Am I hung over? I feel achy. I was all prepared to write something about Brice Marden today but, my God, that task seems pretty arduous given how I feel—I feel achy. I don’t feel like writing about Brice Marden.
I went out to a bar last night with Dyna Moe and Julie Klausner and two of Julie’s friends, one of whom had a cool haircut and was wearing a Russian Constructivist-style dress. Good going, with that dress! The bar was serving free vodka. So I drank a lot of free vodka tonics. Is that what bars do nowadays—just serve people free vodka?
The Brice Marden show at MoMA is certainly worth a look. I saw it about two weeks ago with Kaveri, so my memory of it has dimmed a bit. And somehow, Kaveri and I forgot to see the drawing part of the show so I can only comment on the paintings. They are good.
It’s like coming face to face with some Protestant view of the almighty—massive, austere, humane. The exhibition begins with a bunch of his early monochrome paintings. I remember them being mostly green and grey and beautiful. Beautiful because the color is so subtle—greens…greys…like being in the English countryside on a damp day—and because they have a waxy surface. He mixes beeswax into his paints. How does he do it? I think he dilutes the beeswax in turpentine and then mixes that into oil paint, but I’m not sure. He lays it on with a spatula. There’s a tiny strip of primed canvas with waxy drips at the bottom. If he were my age, he would just go out and buy some Gamblin Wax Medium and mix that in, but he’s too old-school for that. I could see how most people would be bored silly by these monochrome paintings and, eventually, I was one of those people.
In the next rooms there are some more monochrome paintings, but this time they’re made from canvases of differing colors, placed side-by-side or stacked. From a distance they look like flags—flags from a very sensitive country, a country whose flag designers decided to differentiate the left band of yellow ever-so-slightly from the one on the right. The larger ones look like the best Amish quilts you ever saw. You’ll see a painting made up of seven canvases stacked together with three slightly different reds plus a dark grey and light grayish-blue. “Very stately,” you’ll say to yourself. Like all his paintings, the surface has this soft waxyness to it that makes you feel like the paintings are your friends.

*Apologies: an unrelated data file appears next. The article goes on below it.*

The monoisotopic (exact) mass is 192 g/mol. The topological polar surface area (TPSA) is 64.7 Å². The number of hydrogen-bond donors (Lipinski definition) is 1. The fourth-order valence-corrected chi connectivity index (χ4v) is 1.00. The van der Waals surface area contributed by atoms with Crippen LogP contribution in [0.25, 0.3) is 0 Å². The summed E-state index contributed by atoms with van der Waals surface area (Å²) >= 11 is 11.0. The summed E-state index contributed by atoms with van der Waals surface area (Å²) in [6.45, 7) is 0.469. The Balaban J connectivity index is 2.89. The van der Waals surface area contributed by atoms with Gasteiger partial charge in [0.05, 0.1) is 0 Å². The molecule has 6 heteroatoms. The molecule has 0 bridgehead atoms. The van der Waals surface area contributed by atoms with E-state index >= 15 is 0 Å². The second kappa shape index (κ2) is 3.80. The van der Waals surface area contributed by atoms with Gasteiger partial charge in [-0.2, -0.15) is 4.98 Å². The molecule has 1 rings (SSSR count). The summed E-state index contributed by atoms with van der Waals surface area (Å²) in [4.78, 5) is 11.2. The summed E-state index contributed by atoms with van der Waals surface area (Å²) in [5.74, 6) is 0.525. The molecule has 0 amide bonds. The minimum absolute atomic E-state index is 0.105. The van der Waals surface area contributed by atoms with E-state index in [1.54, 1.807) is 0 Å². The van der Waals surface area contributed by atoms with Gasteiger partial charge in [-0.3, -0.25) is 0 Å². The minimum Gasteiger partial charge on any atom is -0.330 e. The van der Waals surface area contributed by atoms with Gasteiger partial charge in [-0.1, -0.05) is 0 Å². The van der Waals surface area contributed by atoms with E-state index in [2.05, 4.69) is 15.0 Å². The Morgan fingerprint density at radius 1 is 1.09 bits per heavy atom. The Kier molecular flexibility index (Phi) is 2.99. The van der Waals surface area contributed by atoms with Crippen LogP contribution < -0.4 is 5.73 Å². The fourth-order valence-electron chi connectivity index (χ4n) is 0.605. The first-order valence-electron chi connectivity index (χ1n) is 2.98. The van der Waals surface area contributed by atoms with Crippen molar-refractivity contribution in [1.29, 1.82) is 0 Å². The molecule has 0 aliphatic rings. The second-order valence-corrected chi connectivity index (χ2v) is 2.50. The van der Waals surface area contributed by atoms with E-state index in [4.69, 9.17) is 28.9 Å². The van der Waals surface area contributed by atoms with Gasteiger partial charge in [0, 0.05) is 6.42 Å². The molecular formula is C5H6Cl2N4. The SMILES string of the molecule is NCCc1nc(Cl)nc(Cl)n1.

Then, all of a sudden, the monochromes are replaced by many large-scale gestural works—lots of beautifully-colored squiggles on a light-colored ground—like Jackson Pollock, distilled through the ersatz-Scientific Method of Minimalism. They’re very majestic and grand, the type of painting that would make a humanist like Lucio Fontana blush. If America had a tradition of making religious paintings, they would look like this. Actually, America does have a tradition of making religious paintings and they do look like this—Pollock, Ad Reinhart, Rothko—Marden basically falls into that tradition. A real minimalist would probably not like these paintings because they don’t adhere to a “what you see is what you see” philosophy—to appreciate them requires a leap of faith that what you’re seeing is not merely a bunch of squiggles on a surface. Painting is like that—it creates a world beyond the literal. This is annoying to some people.
The final paintings in the show are also of squiggles, but a different sort of squiggle—not gestural but carefully-painted and wider, like the train paths of some crazy subway map. The lines take very eratic paths but almost never go off the canvas, they skirt along the edge for a while and dive in to the center of the painting. I really love these final paintings; they’re my favorite paintings in the show.
These weren’t in the show.